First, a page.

The Environmental Paradox: Escalating Conflict and Bringing Peace in the Middle East
Throughout history, land has been a source of conflict between different stakeholders who want to control it. Increasingly, environmental issues surrounding land are playing a role in conflict discourse in the Middle East. Students in NECR K4160 Regional Environmental Sustainability in the Middle East are learning how reforestation has escalated the dispute between Israel and Palestine, while cooperative management of water and the rehabilitation of trans-boundary natural resources has brought Jordan and Israel together.
It is common knowledge that trees help to sequester carbon from the atmosphere. Reforestation – the planting of native trees in areas where they have been destroyed – is typically done for environmental purposes, to mitigate the effects of global warming. In the Middle East, however, students are seeing that reforestation has broader implications. This week students traveled to Area C of the West Bank to meet with a representative from Bimkom, an Israeli human rights NGO that seeks to strengthen democracy and human rights in the field of spatial planning and housing policies. There the group learned about how both Israel and Palestine have used reforestation as a tool to establish claims over contested land. In Israel, pine trees from Europe are planted by the Jewish National Fund; in Palestine it is the olive tree — which has ties to Palestinian agricultural history and culture — that is planted by a variety of NGOs and activists. Reforestation is thus seen by both sides as a strategic political move. To further complicate the situation, the Israeli government sometimes gives national forest status to reforested land — meaning it cannot be developed — which is perceived by Palestinians as having larger political motivations; these perceptions serve to reinforce the longstanding conflict.
The paradox lies in the ability for the environment to be used as a tool both to perpetuate conflict and to build peace in the region. An example of the latter can be seen in the Red Sea-Dead Sea water agreement that was signed by Israel and Jordan earlier this year; it is seen by many as the first peace project since the two countries signed a peace treaty in 1994. There is a dearth of water in the region and this project calls for a desalination plant to be built in Aqaba, in southern Jordan, from which both countries would obtain potable water; in return Israel would double the supply of water to Jordan from the Sea of Galilee, to help alleviate some of the water scarcity issues in the north. A pipeline from Aqaba would also provide brine water to replenish the shrinking Dead Sea, which is currently dwindling at a rate of 1 meter per year. Aspects of the project are contested by NGOs like EcoPeace, who feel that the water from the Sea of Galilee should be released to rehabilitate the Jordan River; they are also concerned about the unknown ecological consequences of removing water from the Red Sea, and changing the salinity composition of the Dead Sea. Despite these concerns, the agreement is an example of how regional cooperation on shared environmental problems can build trust and solidify peace between neighboring countries.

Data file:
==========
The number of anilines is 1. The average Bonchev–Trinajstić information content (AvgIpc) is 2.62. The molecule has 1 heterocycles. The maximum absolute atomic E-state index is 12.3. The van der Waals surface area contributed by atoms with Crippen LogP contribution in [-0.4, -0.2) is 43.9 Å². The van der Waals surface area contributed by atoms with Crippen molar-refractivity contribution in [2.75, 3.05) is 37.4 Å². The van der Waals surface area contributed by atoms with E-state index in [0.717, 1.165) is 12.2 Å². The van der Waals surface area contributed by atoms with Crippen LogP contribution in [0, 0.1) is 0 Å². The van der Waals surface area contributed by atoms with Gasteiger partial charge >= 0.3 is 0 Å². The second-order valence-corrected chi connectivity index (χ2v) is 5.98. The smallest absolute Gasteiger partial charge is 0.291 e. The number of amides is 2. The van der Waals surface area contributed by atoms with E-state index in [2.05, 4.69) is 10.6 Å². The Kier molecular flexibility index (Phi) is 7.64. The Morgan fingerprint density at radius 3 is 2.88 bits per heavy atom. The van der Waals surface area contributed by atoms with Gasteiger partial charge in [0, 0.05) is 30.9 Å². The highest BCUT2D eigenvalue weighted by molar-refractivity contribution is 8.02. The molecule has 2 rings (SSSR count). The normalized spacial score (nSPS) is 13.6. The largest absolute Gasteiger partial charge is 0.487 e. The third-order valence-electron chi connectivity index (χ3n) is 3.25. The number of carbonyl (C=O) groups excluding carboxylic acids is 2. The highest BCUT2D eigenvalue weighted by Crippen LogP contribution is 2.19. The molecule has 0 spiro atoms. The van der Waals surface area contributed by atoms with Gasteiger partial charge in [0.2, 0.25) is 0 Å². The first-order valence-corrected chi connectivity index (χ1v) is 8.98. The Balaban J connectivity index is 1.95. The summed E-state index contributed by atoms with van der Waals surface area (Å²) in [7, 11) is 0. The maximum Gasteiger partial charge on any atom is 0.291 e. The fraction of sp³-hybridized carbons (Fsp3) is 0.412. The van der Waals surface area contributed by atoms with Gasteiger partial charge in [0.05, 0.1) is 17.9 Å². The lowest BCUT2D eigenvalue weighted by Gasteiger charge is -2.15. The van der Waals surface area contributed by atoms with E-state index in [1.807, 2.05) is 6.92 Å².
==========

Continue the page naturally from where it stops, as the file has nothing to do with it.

Students in the course have heard many conflicting and confusing perspectives during the two week trip through Israel and Jordan. They have been forced to question their own beliefs and to think critically about the perspectives and motivations of the stakeholders with whom they meet. It is clear that the environment is a powerful tool in the Middle East, and the hope is that in the future it will be used more often for peace building.
The course is a cooperative effort between Columbia University’s Earth Institute and the Porter School of Environmental Studies at Tel Aviv University.